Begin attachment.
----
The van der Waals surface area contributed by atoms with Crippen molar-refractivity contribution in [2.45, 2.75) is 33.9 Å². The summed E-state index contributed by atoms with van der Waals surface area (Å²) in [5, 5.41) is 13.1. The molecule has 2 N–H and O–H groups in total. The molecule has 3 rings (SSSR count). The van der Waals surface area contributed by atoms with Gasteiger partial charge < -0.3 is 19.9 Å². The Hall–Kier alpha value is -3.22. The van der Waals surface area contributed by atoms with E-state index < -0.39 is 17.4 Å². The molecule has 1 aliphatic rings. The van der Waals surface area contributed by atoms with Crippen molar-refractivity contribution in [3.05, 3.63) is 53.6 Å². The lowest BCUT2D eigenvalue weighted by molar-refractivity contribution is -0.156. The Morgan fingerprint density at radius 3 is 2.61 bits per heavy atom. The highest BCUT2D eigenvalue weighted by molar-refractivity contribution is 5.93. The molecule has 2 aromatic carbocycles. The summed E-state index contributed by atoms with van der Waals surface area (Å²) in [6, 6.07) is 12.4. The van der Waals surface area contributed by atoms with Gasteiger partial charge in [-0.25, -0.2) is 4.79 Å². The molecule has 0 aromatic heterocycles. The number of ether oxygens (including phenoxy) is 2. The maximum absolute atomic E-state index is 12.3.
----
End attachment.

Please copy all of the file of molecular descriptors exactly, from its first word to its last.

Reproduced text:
The van der Waals surface area contributed by atoms with Crippen molar-refractivity contribution in [2.45, 2.75) is 33.9 Å². The summed E-state index contributed by atoms with van der Waals surface area (Å²) in [5, 5.41) is 13.1. The molecule has 2 N–H and O–H groups in total. The molecule has 3 rings (SSSR count). The van der Waals surface area contributed by atoms with Gasteiger partial charge < -0.3 is 19.9 Å². The Hall–Kier alpha value is -3.22. The van der Waals surface area contributed by atoms with E-state index < -0.39 is 17.4 Å². The molecule has 1 aliphatic rings. The van der Waals surface area contributed by atoms with Crippen molar-refractivity contribution in [3.05, 3.63) is 53.6 Å². The lowest BCUT2D eigenvalue weighted by molar-refractivity contribution is -0.156. The Morgan fingerprint density at radius 3 is 2.61 bits per heavy atom. The highest BCUT2D eigenvalue weighted by molar-refractivity contribution is 5.93. The molecule has 2 aromatic carbocycles. The summed E-state index contributed by atoms with van der Waals surface area (Å²) in [6, 6.07) is 12.4. The van der Waals surface area contributed by atoms with Gasteiger partial charge in [-0.25, -0.2) is 4.79 Å². The molecule has 0 aromatic heterocycles. The number of ether oxygens (including phenoxy) is 2. The maximum absolute atomic E-state index is 12.3.